A Systems Approach to Understand the Molecular Synergy of Combined mTOR/Histone Deacetylase (HDAC) Inhibition in the Treatment of Cancer
Simmons, John Kyle
Mock, Beverly A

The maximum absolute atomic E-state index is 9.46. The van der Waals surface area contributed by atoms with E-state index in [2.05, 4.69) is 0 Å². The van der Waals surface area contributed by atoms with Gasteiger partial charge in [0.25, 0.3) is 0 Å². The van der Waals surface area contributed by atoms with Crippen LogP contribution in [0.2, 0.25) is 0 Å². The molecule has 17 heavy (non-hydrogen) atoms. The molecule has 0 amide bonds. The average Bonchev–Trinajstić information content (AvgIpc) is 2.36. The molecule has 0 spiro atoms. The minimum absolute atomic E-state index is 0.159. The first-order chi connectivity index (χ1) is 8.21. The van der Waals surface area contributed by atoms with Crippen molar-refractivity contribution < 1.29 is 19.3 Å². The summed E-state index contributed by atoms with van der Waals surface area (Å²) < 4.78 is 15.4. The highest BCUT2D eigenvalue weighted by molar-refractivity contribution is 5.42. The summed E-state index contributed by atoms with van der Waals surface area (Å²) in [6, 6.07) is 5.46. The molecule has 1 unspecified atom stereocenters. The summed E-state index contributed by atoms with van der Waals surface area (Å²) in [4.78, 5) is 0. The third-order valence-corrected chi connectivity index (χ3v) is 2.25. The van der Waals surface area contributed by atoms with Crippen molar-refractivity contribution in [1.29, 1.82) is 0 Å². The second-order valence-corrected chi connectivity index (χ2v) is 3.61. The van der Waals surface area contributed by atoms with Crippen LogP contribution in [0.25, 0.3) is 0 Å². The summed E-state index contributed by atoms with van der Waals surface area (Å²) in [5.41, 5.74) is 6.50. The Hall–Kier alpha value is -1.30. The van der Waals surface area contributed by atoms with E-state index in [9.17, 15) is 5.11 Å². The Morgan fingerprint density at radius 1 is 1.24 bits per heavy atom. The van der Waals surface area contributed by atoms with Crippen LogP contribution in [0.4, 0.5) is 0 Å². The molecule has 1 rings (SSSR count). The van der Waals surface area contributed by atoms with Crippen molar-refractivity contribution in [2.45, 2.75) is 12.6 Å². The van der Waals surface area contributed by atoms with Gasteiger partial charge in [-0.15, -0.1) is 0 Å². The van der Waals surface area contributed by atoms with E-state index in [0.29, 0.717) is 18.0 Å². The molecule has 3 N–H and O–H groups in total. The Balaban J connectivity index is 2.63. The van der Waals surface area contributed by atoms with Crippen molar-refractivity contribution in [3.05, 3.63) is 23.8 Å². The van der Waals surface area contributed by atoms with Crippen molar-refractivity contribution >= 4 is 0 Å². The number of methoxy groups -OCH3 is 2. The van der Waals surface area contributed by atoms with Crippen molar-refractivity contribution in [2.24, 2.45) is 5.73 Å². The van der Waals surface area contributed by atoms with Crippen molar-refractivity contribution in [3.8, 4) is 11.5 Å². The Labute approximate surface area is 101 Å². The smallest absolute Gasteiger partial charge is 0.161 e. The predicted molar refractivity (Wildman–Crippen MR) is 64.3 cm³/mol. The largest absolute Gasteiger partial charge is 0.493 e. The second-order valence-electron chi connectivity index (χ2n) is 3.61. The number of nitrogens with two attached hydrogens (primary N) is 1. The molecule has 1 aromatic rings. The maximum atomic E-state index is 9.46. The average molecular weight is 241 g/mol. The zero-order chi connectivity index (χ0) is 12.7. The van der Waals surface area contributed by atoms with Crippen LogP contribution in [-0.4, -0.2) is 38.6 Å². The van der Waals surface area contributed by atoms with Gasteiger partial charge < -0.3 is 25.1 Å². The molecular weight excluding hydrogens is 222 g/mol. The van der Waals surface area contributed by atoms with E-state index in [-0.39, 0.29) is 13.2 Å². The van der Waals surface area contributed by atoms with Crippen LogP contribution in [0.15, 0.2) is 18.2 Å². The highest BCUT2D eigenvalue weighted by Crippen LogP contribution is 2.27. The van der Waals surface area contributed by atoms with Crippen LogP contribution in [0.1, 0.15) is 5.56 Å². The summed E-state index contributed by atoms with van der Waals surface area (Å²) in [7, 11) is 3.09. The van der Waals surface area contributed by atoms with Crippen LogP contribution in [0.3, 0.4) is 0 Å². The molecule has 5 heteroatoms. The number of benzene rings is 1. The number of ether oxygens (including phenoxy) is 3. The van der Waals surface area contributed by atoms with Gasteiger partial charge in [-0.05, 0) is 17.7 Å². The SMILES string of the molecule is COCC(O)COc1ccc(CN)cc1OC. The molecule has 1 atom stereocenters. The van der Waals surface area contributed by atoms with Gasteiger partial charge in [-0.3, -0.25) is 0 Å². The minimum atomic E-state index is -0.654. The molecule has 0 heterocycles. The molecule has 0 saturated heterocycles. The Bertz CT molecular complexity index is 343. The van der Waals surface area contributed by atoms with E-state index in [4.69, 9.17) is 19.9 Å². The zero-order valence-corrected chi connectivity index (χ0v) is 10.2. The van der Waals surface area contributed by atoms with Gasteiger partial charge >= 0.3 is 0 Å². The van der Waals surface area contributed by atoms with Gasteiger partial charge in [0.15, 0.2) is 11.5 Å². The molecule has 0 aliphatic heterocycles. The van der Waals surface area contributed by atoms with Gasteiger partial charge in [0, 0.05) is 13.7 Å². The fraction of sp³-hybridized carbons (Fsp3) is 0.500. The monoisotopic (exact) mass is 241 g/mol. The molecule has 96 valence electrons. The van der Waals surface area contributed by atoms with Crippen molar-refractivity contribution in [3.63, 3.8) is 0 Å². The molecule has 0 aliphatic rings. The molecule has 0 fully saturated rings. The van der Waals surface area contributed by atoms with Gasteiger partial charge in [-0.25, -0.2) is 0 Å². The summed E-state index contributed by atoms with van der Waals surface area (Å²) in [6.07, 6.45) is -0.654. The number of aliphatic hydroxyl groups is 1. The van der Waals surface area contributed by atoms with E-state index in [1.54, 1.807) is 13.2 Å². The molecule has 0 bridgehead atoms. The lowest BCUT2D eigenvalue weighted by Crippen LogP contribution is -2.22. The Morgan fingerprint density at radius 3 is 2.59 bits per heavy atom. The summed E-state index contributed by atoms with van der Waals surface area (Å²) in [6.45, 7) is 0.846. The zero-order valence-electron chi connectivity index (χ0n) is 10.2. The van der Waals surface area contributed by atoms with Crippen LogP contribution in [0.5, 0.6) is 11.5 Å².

The clinical necessity of combining molecularly targeted agents to effectively treat cancer is clear. At the molecular level, the limitations of single-target inhibition due to the complexity and redundancy of oncogenic signaling networks has been well demonstrated. High-throughput chemical and functional genomic approaches have identified potential combinations with synergistic effects on tumor cell viability and proliferation. Yet, elucidation of how these combinations cooperate in the context of highly complex oncogenic networks remains challenging. A multifaceted approach at the cellular and organismal level was taken to evaluate the synergistic activity of combining mTOR and HDAC inhibitors. Promising evidence of activity and synergy was observed in high-throughput matrix dose-response screening of large human cancer cell line libraries, in vivo testing in a genetically-engineered mouse (GEM) model, traditional xenografts, and in ex vivo treated patient samples. In a GEM myeloma model, a conservative mTORi/HDACi treatment regimen significantly improved overall survival compared to vehicle or single agents, with median survival increased by 3 months. We then developed a network-driven approach to identify synergistic activity of the combination at the molecular level on critical oncogenic regulators. Co-expression analysis of cells treated individually and in combination identified a distinct network of cooperatively targeted genes. We evaluated the cooperative network for differential expression between normal and malignant cells, as well as for correlation with survival in a large patient dataset. 37 cooperatively affected genes were both differentially expressed in MM and predictive of survival (p
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